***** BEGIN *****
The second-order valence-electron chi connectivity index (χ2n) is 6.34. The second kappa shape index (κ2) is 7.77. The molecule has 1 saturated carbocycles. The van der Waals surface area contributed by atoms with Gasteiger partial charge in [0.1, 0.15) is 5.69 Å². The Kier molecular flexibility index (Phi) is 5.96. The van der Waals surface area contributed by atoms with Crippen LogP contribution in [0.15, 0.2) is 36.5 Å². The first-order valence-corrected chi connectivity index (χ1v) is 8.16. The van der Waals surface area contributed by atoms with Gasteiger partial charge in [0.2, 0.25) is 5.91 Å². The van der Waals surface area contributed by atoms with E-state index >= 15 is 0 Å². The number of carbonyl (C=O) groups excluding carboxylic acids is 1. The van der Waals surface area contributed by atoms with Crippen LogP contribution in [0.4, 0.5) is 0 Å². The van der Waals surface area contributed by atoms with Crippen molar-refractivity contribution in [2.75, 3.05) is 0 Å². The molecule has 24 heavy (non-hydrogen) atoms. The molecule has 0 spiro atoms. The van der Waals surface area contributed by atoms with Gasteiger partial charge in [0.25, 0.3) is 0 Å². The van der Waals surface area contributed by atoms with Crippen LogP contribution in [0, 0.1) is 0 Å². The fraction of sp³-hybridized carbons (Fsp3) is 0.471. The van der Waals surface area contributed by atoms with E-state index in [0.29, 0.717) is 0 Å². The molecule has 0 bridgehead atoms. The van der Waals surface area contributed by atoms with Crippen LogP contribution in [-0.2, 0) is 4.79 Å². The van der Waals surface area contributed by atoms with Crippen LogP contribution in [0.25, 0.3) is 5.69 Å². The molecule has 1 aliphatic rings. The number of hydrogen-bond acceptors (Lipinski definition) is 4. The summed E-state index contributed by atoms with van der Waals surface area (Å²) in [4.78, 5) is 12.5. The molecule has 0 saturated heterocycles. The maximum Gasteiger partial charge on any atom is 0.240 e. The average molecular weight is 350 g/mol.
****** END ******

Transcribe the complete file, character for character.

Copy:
The second-order valence-electron chi connectivity index (χ2n) is 6.34. The second kappa shape index (κ2) is 7.77. The molecule has 1 saturated carbocycles. The van der Waals surface area contributed by atoms with Gasteiger partial charge in [0.1, 0.15) is 5.69 Å². The Kier molecular flexibility index (Phi) is 5.96. The van der Waals surface area contributed by atoms with Crippen LogP contribution in [0.15, 0.2) is 36.5 Å². The first-order valence-corrected chi connectivity index (χ1v) is 8.16. The van der Waals surface area contributed by atoms with Gasteiger partial charge in [0.2, 0.25) is 5.91 Å². The van der Waals surface area contributed by atoms with E-state index >= 15 is 0 Å². The number of carbonyl (C=O) groups excluding carboxylic acids is 1. The van der Waals surface area contributed by atoms with Crippen LogP contribution in [0.4, 0.5) is 0 Å². The van der Waals surface area contributed by atoms with Crippen molar-refractivity contribution in [2.75, 3.05) is 0 Å². The molecule has 24 heavy (non-hydrogen) atoms. The molecule has 0 spiro atoms. The van der Waals surface area contributed by atoms with Gasteiger partial charge in [0.25, 0.3) is 0 Å². The van der Waals surface area contributed by atoms with Crippen LogP contribution in [0, 0.1) is 0 Å². The fraction of sp³-hybridized carbons (Fsp3) is 0.471. The van der Waals surface area contributed by atoms with E-state index in [0.29, 0.717) is 0 Å². The molecule has 0 bridgehead atoms. The van der Waals surface area contributed by atoms with Crippen LogP contribution in [-0.2, 0) is 4.79 Å². The van der Waals surface area contributed by atoms with Crippen LogP contribution in [0.25, 0.3) is 5.69 Å². The molecule has 1 aliphatic rings. The number of hydrogen-bond acceptors (Lipinski definition) is 4. The summed E-state index contributed by atoms with van der Waals surface area (Å²) in [4.78, 5) is 12.5. The molecule has 0 saturated heterocycles. The maximum Gasteiger partial charge on any atom is 0.240 e. The average molecular weight is 350 g/mol.